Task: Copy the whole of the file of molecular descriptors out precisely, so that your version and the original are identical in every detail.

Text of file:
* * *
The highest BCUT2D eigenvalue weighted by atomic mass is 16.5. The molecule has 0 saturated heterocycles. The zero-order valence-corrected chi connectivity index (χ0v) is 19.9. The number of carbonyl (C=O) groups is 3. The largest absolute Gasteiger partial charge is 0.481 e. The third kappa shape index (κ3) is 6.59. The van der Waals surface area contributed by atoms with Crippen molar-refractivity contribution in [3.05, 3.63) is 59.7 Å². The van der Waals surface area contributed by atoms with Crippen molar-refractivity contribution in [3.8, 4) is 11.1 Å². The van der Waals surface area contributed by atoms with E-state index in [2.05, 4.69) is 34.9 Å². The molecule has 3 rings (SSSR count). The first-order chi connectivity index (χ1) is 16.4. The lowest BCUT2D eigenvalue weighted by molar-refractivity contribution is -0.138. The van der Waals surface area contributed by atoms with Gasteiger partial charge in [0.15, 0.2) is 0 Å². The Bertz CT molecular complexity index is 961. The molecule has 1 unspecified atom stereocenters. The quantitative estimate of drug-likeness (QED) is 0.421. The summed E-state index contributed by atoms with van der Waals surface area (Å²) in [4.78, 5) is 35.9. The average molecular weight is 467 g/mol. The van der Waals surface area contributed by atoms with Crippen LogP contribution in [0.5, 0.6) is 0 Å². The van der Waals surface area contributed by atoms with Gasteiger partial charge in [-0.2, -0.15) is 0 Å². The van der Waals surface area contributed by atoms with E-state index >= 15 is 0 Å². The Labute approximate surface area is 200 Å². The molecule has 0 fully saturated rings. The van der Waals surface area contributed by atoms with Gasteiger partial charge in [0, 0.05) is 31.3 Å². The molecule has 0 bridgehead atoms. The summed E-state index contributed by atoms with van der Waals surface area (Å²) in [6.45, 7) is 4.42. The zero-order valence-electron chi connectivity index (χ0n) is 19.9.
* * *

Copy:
The highest BCUT2D eigenvalue weighted by atomic mass is 16.5. The molecule has 0 saturated heterocycles. The zero-order valence-corrected chi connectivity index (χ0v) is 19.9. The number of carbonyl (C=O) groups is 3. The largest absolute Gasteiger partial charge is 0.481 e. The third kappa shape index (κ3) is 6.59. The van der Waals surface area contributed by atoms with Crippen molar-refractivity contribution in [3.05, 3.63) is 59.7 Å². The van der Waals surface area contributed by atoms with Crippen molar-refractivity contribution in [3.8, 4) is 11.1 Å². The van der Waals surface area contributed by atoms with E-state index in [2.05, 4.69) is 34.9 Å². The molecule has 3 rings (SSSR count). The first-order chi connectivity index (χ1) is 16.4. The lowest BCUT2D eigenvalue weighted by molar-refractivity contribution is -0.138. The van der Waals surface area contributed by atoms with Gasteiger partial charge in [0.15, 0.2) is 0 Å². The Bertz CT molecular complexity index is 961. The molecule has 1 unspecified atom stereocenters. The quantitative estimate of drug-likeness (QED) is 0.421. The summed E-state index contributed by atoms with van der Waals surface area (Å²) in [4.78, 5) is 35.9. The average molecular weight is 467 g/mol. The van der Waals surface area contributed by atoms with Crippen LogP contribution in [0.5, 0.6) is 0 Å². The van der Waals surface area contributed by atoms with Gasteiger partial charge in [-0.2, -0.15) is 0 Å². The van der Waals surface area contributed by atoms with E-state index >= 15 is 0 Å². The Labute approximate surface area is 200 Å². The molecule has 0 fully saturated rings. The van der Waals surface area contributed by atoms with Gasteiger partial charge in [0, 0.05) is 31.3 Å². The molecule has 0 bridgehead atoms. The summed E-state index contributed by atoms with van der Waals surface area (Å²) in [6.45, 7) is 4.42. The zero-order valence-electron chi connectivity index (χ0n) is 19.9.